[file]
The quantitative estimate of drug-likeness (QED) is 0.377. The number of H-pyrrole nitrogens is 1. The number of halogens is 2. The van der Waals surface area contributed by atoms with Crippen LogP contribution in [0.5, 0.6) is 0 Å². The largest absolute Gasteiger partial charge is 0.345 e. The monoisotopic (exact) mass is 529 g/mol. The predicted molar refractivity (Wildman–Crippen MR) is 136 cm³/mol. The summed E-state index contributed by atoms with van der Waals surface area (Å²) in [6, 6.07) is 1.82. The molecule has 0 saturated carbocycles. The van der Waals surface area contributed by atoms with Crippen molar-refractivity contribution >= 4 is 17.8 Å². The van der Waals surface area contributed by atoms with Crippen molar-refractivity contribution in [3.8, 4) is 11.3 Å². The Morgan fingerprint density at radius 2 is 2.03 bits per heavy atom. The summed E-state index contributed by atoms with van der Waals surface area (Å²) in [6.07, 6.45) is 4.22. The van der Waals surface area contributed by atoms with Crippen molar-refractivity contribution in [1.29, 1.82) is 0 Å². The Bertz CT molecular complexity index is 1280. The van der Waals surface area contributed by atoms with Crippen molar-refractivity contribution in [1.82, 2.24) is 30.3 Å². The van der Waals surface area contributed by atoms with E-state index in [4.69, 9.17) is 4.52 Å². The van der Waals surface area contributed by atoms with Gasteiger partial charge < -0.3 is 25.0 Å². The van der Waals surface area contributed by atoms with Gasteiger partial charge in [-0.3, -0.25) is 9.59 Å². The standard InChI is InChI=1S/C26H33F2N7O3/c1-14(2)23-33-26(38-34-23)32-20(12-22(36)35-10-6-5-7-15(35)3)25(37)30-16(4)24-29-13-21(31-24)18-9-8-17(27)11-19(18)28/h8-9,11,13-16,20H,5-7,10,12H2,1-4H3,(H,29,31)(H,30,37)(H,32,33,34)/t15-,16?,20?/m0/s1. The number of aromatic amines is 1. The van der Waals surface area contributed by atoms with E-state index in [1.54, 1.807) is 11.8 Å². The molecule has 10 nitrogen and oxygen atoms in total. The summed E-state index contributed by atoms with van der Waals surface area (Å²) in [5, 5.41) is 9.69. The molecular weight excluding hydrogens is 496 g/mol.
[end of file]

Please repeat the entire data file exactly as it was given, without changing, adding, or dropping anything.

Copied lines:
The quantitative estimate of drug-likeness (QED) is 0.377. The number of H-pyrrole nitrogens is 1. The number of halogens is 2. The van der Waals surface area contributed by atoms with Crippen LogP contribution in [0.5, 0.6) is 0 Å². The largest absolute Gasteiger partial charge is 0.345 e. The monoisotopic (exact) mass is 529 g/mol. The predicted molar refractivity (Wildman–Crippen MR) is 136 cm³/mol. The summed E-state index contributed by atoms with van der Waals surface area (Å²) in [6, 6.07) is 1.82. The molecule has 0 saturated carbocycles. The van der Waals surface area contributed by atoms with Crippen molar-refractivity contribution >= 4 is 17.8 Å². The van der Waals surface area contributed by atoms with Crippen molar-refractivity contribution in [3.8, 4) is 11.3 Å². The Morgan fingerprint density at radius 2 is 2.03 bits per heavy atom. The summed E-state index contributed by atoms with van der Waals surface area (Å²) in [6.07, 6.45) is 4.22. The van der Waals surface area contributed by atoms with Crippen molar-refractivity contribution in [1.29, 1.82) is 0 Å². The Bertz CT molecular complexity index is 1280. The van der Waals surface area contributed by atoms with Crippen molar-refractivity contribution in [1.82, 2.24) is 30.3 Å². The van der Waals surface area contributed by atoms with E-state index in [4.69, 9.17) is 4.52 Å². The van der Waals surface area contributed by atoms with Gasteiger partial charge < -0.3 is 25.0 Å². The van der Waals surface area contributed by atoms with Gasteiger partial charge in [-0.3, -0.25) is 9.59 Å². The standard InChI is InChI=1S/C26H33F2N7O3/c1-14(2)23-33-26(38-34-23)32-20(12-22(36)35-10-6-5-7-15(35)3)25(37)30-16(4)24-29-13-21(31-24)18-9-8-17(27)11-19(18)28/h8-9,11,13-16,20H,5-7,10,12H2,1-4H3,(H,29,31)(H,30,37)(H,32,33,34)/t15-,16?,20?/m0/s1. The number of aromatic amines is 1. The van der Waals surface area contributed by atoms with E-state index in [1.54, 1.807) is 11.8 Å². The molecule has 10 nitrogen and oxygen atoms in total. The summed E-state index contributed by atoms with van der Waals surface area (Å²) in [5, 5.41) is 9.69. The molecular weight excluding hydrogens is 496 g/mol.